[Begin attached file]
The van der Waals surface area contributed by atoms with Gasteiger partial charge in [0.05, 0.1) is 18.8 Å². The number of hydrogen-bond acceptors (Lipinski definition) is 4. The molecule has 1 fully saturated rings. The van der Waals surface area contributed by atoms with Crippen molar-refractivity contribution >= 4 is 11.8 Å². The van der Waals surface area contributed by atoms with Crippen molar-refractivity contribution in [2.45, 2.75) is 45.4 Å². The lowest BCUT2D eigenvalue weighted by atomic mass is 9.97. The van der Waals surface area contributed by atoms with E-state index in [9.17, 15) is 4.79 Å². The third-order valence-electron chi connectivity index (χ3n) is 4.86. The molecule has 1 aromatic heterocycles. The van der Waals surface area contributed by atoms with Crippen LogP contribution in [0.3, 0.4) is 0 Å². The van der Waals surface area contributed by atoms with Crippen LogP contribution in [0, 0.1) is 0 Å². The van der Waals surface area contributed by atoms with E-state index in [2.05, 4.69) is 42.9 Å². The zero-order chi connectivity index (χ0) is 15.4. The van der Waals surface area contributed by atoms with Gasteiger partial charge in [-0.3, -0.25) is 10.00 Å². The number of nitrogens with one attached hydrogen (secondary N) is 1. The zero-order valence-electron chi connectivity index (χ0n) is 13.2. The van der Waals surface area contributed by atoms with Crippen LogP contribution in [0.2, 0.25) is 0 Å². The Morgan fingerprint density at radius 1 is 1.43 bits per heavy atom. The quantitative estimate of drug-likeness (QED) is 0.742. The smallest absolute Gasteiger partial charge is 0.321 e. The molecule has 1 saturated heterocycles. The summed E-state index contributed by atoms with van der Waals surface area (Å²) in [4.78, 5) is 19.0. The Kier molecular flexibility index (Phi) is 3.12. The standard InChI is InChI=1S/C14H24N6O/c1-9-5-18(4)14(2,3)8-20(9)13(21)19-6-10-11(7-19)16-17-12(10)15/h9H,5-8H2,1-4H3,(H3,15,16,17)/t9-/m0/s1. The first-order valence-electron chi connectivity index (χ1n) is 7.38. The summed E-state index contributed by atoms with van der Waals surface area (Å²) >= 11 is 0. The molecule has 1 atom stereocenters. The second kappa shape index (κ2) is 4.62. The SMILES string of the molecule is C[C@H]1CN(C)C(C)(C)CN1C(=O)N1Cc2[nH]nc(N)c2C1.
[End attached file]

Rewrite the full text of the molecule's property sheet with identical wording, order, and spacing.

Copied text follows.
The van der Waals surface area contributed by atoms with Gasteiger partial charge in [0.05, 0.1) is 18.8 Å². The number of hydrogen-bond acceptors (Lipinski definition) is 4. The molecule has 1 fully saturated rings. The van der Waals surface area contributed by atoms with Crippen molar-refractivity contribution >= 4 is 11.8 Å². The van der Waals surface area contributed by atoms with Crippen molar-refractivity contribution in [2.45, 2.75) is 45.4 Å². The lowest BCUT2D eigenvalue weighted by atomic mass is 9.97. The van der Waals surface area contributed by atoms with E-state index in [9.17, 15) is 4.79 Å². The third-order valence-electron chi connectivity index (χ3n) is 4.86. The molecule has 1 aromatic heterocycles. The van der Waals surface area contributed by atoms with Crippen LogP contribution in [0.3, 0.4) is 0 Å². The van der Waals surface area contributed by atoms with Crippen LogP contribution in [0, 0.1) is 0 Å². The van der Waals surface area contributed by atoms with E-state index in [2.05, 4.69) is 42.9 Å². The zero-order chi connectivity index (χ0) is 15.4. The van der Waals surface area contributed by atoms with Gasteiger partial charge in [-0.3, -0.25) is 10.00 Å². The number of nitrogens with one attached hydrogen (secondary N) is 1. The zero-order valence-electron chi connectivity index (χ0n) is 13.2. The van der Waals surface area contributed by atoms with Crippen LogP contribution in [0.2, 0.25) is 0 Å². The Morgan fingerprint density at radius 1 is 1.43 bits per heavy atom. The quantitative estimate of drug-likeness (QED) is 0.742. The smallest absolute Gasteiger partial charge is 0.321 e. The molecule has 1 saturated heterocycles. The summed E-state index contributed by atoms with van der Waals surface area (Å²) in [4.78, 5) is 19.0. The Kier molecular flexibility index (Phi) is 3.12. The standard InChI is InChI=1S/C14H24N6O/c1-9-5-18(4)14(2,3)8-20(9)13(21)19-6-10-11(7-19)16-17-12(10)15/h9H,5-8H2,1-4H3,(H3,15,16,17)/t9-/m0/s1. The first-order valence-electron chi connectivity index (χ1n) is 7.38. The summed E-state index contributed by atoms with van der Waals surface area (Å²) >= 11 is 0. The molecule has 1 atom stereocenters. The second kappa shape index (κ2) is 4.62. The SMILES string of the molecule is C[C@H]1CN(C)C(C)(C)CN1C(=O)N1Cc2[nH]nc(N)c2C1.